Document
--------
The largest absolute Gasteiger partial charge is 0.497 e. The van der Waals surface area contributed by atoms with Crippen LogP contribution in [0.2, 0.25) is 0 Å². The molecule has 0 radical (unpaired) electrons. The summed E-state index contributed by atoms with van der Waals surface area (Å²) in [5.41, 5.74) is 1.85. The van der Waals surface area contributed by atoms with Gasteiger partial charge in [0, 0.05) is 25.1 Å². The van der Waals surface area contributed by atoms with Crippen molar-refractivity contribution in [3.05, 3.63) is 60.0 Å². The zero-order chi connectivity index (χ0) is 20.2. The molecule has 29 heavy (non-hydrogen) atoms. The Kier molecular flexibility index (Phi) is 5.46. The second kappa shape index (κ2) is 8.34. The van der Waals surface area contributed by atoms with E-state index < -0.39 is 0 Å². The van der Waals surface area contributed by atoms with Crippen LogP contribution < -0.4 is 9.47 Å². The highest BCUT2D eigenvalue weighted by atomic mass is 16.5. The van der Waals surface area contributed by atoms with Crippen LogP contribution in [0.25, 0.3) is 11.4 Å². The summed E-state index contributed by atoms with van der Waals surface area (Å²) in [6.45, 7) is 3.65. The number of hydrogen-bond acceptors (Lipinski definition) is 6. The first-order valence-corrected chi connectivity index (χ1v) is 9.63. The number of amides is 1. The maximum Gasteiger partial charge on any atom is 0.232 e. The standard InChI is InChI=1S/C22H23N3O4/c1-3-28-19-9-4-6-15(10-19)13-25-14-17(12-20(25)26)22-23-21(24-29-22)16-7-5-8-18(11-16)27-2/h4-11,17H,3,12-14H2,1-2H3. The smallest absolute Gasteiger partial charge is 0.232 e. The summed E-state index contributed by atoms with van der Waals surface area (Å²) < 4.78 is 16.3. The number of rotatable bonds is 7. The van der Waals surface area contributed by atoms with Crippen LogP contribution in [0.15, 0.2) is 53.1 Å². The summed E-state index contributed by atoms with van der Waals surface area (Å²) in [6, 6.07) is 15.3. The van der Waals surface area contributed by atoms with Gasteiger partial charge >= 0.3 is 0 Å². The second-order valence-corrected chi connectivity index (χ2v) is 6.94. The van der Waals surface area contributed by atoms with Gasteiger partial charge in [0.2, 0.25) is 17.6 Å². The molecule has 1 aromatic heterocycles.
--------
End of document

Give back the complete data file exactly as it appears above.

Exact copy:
The largest absolute Gasteiger partial charge is 0.497 e. The van der Waals surface area contributed by atoms with Crippen LogP contribution in [0.2, 0.25) is 0 Å². The molecule has 0 radical (unpaired) electrons. The summed E-state index contributed by atoms with van der Waals surface area (Å²) in [5.41, 5.74) is 1.85. The van der Waals surface area contributed by atoms with Gasteiger partial charge in [0, 0.05) is 25.1 Å². The van der Waals surface area contributed by atoms with Crippen molar-refractivity contribution in [3.05, 3.63) is 60.0 Å². The zero-order chi connectivity index (χ0) is 20.2. The molecule has 29 heavy (non-hydrogen) atoms. The Kier molecular flexibility index (Phi) is 5.46. The second kappa shape index (κ2) is 8.34. The van der Waals surface area contributed by atoms with E-state index < -0.39 is 0 Å². The van der Waals surface area contributed by atoms with Crippen LogP contribution < -0.4 is 9.47 Å². The highest BCUT2D eigenvalue weighted by atomic mass is 16.5. The van der Waals surface area contributed by atoms with Crippen LogP contribution in [0.25, 0.3) is 11.4 Å². The summed E-state index contributed by atoms with van der Waals surface area (Å²) in [6.45, 7) is 3.65. The number of hydrogen-bond acceptors (Lipinski definition) is 6. The first-order valence-corrected chi connectivity index (χ1v) is 9.63. The number of amides is 1. The maximum Gasteiger partial charge on any atom is 0.232 e. The standard InChI is InChI=1S/C22H23N3O4/c1-3-28-19-9-4-6-15(10-19)13-25-14-17(12-20(25)26)22-23-21(24-29-22)16-7-5-8-18(11-16)27-2/h4-11,17H,3,12-14H2,1-2H3. The smallest absolute Gasteiger partial charge is 0.232 e. The summed E-state index contributed by atoms with van der Waals surface area (Å²) < 4.78 is 16.3. The number of rotatable bonds is 7. The van der Waals surface area contributed by atoms with Crippen LogP contribution in [0.15, 0.2) is 53.1 Å². The summed E-state index contributed by atoms with van der Waals surface area (Å²) in [6, 6.07) is 15.3. The van der Waals surface area contributed by atoms with Gasteiger partial charge >= 0.3 is 0 Å². The second-order valence-corrected chi connectivity index (χ2v) is 6.94. The van der Waals surface area contributed by atoms with Gasteiger partial charge in [0.2, 0.25) is 17.6 Å². The molecule has 1 aromatic heterocycles.